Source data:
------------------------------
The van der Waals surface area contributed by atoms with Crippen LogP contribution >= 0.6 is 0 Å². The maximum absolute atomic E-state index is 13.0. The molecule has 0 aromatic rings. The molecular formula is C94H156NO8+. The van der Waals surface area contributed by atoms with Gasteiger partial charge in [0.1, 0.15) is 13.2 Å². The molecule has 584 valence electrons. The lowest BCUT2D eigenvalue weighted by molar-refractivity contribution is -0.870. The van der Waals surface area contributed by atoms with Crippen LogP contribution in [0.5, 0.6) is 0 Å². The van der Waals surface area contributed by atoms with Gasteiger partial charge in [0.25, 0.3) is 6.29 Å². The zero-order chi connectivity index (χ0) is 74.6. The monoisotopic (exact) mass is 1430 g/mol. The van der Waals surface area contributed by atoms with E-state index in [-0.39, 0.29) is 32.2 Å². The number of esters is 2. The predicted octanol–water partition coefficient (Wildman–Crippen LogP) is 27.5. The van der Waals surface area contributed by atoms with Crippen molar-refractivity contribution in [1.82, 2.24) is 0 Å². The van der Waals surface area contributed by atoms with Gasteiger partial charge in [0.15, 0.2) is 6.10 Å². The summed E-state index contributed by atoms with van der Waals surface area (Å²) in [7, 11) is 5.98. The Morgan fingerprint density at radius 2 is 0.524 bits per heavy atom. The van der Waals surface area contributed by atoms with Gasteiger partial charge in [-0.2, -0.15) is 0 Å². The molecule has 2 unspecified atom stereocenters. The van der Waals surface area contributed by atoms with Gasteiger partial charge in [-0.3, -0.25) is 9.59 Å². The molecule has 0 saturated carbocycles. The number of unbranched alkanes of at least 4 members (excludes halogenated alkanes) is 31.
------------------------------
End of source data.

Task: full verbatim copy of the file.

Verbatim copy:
The van der Waals surface area contributed by atoms with Crippen LogP contribution >= 0.6 is 0 Å². The maximum absolute atomic E-state index is 13.0. The molecule has 0 aromatic rings. The molecular formula is C94H156NO8+. The van der Waals surface area contributed by atoms with Gasteiger partial charge in [0.1, 0.15) is 13.2 Å². The molecule has 584 valence electrons. The lowest BCUT2D eigenvalue weighted by molar-refractivity contribution is -0.870. The van der Waals surface area contributed by atoms with Crippen LogP contribution in [0.5, 0.6) is 0 Å². The van der Waals surface area contributed by atoms with Gasteiger partial charge in [0.25, 0.3) is 6.29 Å². The zero-order chi connectivity index (χ0) is 74.6. The monoisotopic (exact) mass is 1430 g/mol. The van der Waals surface area contributed by atoms with E-state index in [-0.39, 0.29) is 32.2 Å². The number of esters is 2. The predicted octanol–water partition coefficient (Wildman–Crippen LogP) is 27.5. The van der Waals surface area contributed by atoms with Crippen molar-refractivity contribution in [1.82, 2.24) is 0 Å². The van der Waals surface area contributed by atoms with Gasteiger partial charge in [0.15, 0.2) is 6.10 Å². The summed E-state index contributed by atoms with van der Waals surface area (Å²) in [7, 11) is 5.98. The Morgan fingerprint density at radius 2 is 0.524 bits per heavy atom. The van der Waals surface area contributed by atoms with Gasteiger partial charge in [-0.2, -0.15) is 0 Å². The molecule has 2 unspecified atom stereocenters. The van der Waals surface area contributed by atoms with Gasteiger partial charge in [-0.3, -0.25) is 9.59 Å². The molecule has 0 saturated carbocycles. The number of unbranched alkanes of at least 4 members (excludes halogenated alkanes) is 31.